- Thursday, April 19, 2012
By Douglas LeBlanc
The Episcopal Church’s House of Bishops’ Delegated Episcopal Pastoral Oversight plan, which now makes provisions for individuals seeking ordination, represents two years of work by six bishops, both conservative and progressive.
The bishops made minimal changes to the expanded plan, which was presented by the Rt. Rev. Edward S. Little II, Bishop of Northern Indiana. The new document expanded on “Caring for All the Churches,” an agreement approved by the bishops in March 2004.
“We asked ourselves, How can we create a safe place for theological minorities? That question cuts in both directions.”
The document expanded on “Caring for All the Churches,” an agreement approved by the bishops in March 2004. “We realized in the end that creating a canonical solution was too complicated,” Little said.
The bishops said the agreement works from a foundation of greater theological heft, gives a clearer explanation of what DEPO entails and guarantees “ministerial reproduction.”
As with the 2004 version of the document, the revised version emphasizes that a congregation and bishop should strive for reconciliation before considering any DEPO arrangement.
The 2012 revision gives more responsibilities to a bishop exercising DEPO, so long as a diocese’s bishop and standing committee agree to it.
“The ministry of a bishop serving under the provisions of Delegated Episcopal Pastoral Oversight” may now include “providing counsel to the rector, vestry, or canonically designated lay leadership” and, “in cooperation with the Bishop Diocesan, collaborating in search processes when the parish seeks a new rector.”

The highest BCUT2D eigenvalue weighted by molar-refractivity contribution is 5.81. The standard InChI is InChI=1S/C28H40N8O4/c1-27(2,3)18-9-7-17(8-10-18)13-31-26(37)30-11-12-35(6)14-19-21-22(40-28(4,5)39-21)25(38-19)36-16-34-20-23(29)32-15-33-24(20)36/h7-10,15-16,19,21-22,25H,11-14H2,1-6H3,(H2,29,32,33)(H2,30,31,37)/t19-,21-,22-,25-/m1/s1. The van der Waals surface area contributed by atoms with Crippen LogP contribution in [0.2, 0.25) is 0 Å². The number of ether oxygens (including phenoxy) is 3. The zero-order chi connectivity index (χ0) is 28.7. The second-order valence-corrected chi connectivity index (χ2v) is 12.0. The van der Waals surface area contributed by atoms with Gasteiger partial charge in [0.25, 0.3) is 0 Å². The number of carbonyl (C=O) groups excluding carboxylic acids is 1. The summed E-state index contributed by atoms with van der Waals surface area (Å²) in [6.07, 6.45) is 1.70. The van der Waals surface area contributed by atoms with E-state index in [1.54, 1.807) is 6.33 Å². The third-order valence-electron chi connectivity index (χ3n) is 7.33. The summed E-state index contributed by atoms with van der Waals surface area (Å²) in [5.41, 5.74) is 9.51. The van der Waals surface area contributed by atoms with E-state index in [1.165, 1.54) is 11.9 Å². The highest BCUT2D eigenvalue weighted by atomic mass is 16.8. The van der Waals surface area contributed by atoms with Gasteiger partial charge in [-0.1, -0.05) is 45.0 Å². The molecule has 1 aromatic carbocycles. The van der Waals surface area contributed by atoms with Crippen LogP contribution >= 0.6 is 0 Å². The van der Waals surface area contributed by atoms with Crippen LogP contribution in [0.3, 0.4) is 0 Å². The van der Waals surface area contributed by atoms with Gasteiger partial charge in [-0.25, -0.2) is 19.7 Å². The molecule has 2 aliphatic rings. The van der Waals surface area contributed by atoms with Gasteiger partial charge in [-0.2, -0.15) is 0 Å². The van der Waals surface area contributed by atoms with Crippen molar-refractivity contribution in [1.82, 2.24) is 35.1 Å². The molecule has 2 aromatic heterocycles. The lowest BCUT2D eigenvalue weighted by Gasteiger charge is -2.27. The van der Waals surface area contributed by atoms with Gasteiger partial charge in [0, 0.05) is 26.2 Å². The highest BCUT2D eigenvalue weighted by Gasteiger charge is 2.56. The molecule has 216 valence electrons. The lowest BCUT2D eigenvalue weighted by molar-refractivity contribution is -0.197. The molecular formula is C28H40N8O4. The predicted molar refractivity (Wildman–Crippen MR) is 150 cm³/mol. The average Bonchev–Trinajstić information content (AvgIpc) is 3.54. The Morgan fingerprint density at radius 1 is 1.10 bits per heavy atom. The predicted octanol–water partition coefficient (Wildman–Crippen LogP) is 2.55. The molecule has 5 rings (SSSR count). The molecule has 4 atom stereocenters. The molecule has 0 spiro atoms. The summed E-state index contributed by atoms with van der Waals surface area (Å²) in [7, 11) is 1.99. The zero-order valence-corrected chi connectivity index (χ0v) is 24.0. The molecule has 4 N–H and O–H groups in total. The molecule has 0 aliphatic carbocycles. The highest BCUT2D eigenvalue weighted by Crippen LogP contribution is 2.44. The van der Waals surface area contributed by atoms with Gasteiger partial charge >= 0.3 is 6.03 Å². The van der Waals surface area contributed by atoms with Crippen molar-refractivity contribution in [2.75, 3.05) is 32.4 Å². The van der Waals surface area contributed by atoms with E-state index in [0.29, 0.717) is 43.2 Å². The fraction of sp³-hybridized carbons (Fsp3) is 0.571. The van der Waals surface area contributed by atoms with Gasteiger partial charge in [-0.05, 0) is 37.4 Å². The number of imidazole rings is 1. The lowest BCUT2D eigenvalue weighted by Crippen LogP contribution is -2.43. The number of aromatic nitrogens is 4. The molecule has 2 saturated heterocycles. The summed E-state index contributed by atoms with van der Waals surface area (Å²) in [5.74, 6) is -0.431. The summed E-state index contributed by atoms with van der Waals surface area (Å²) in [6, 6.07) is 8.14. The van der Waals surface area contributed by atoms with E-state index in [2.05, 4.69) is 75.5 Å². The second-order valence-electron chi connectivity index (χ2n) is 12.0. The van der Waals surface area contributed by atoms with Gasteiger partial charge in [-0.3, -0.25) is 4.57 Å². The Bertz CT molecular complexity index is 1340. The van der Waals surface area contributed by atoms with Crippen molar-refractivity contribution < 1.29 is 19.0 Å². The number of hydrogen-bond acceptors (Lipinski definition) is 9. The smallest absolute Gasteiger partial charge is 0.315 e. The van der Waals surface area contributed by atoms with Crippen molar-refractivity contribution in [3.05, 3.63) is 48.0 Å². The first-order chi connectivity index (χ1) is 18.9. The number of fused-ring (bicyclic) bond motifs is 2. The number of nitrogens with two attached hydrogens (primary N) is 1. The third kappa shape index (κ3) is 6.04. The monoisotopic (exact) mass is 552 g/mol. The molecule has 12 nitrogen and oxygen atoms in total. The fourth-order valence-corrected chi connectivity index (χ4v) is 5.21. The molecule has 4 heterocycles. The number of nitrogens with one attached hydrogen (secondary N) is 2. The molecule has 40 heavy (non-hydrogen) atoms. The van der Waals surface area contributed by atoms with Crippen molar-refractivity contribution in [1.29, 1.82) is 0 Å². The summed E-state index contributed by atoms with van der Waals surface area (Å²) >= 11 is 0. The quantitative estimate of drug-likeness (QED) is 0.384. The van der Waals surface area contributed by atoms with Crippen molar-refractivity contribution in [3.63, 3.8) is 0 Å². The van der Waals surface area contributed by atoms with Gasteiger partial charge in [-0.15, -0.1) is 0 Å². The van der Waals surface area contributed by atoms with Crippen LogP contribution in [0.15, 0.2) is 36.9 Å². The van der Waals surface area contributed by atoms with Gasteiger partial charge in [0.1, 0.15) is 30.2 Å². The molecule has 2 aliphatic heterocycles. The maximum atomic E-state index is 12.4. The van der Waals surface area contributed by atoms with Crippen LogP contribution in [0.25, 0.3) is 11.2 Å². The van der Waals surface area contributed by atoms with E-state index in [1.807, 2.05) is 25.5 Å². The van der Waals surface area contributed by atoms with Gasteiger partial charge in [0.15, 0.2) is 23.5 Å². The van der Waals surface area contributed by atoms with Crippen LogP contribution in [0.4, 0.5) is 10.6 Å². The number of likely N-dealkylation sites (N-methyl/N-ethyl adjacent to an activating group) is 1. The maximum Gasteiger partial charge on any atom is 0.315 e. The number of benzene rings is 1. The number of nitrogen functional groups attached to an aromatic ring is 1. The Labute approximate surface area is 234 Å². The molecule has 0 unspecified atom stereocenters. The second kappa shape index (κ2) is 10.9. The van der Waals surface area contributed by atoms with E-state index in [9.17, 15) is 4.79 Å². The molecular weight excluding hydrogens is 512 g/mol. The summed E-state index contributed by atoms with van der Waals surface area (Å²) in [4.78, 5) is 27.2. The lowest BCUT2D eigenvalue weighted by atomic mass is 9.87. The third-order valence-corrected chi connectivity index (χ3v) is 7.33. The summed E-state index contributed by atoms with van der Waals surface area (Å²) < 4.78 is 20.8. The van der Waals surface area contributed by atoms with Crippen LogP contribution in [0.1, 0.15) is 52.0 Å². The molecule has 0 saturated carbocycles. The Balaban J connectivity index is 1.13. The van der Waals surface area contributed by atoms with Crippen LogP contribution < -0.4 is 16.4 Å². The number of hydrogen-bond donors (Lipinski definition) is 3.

“Theological minorities often fear that they are tolerated and that when they die out there will be no one left to represent them,” Little said.
Regarding future priests: “The bishop providing delegated pastoral oversight may also, with the consent of the Bishop Diocesan and his or her own commission on ministry and standing committee, care for persons from the parish receiving delegated oversight in the ordination process,” the expanded statement says. “Thus the person testing his or her vocation seeks ordination through the discernment process of the diocese of the bishop providing delegated oversight, and his or her formation is under the direction of that diocese.”
Bishop Little said he and the Rt. Rev. Mark Hollingsworth, Jr., Bishop of Ohio, worked together when Church of the Advent, Westlake, called its new rector. Bishop Little provides DEPO to that congregation and to three others across the country.
Bishop Little is hopeful that DEPO will fare better in the long term than the Port St. Lucie Statement of Conscience (1977), which addressed pastoral care for Episcopalians who opposed ordaining women to the priesthood.
“I think in the House of Bishops today there’s a real awareness that we did not handle that well,” he said. “We lost some very good people because they did not feel welcome.”
The full text of the expanded statement follows.
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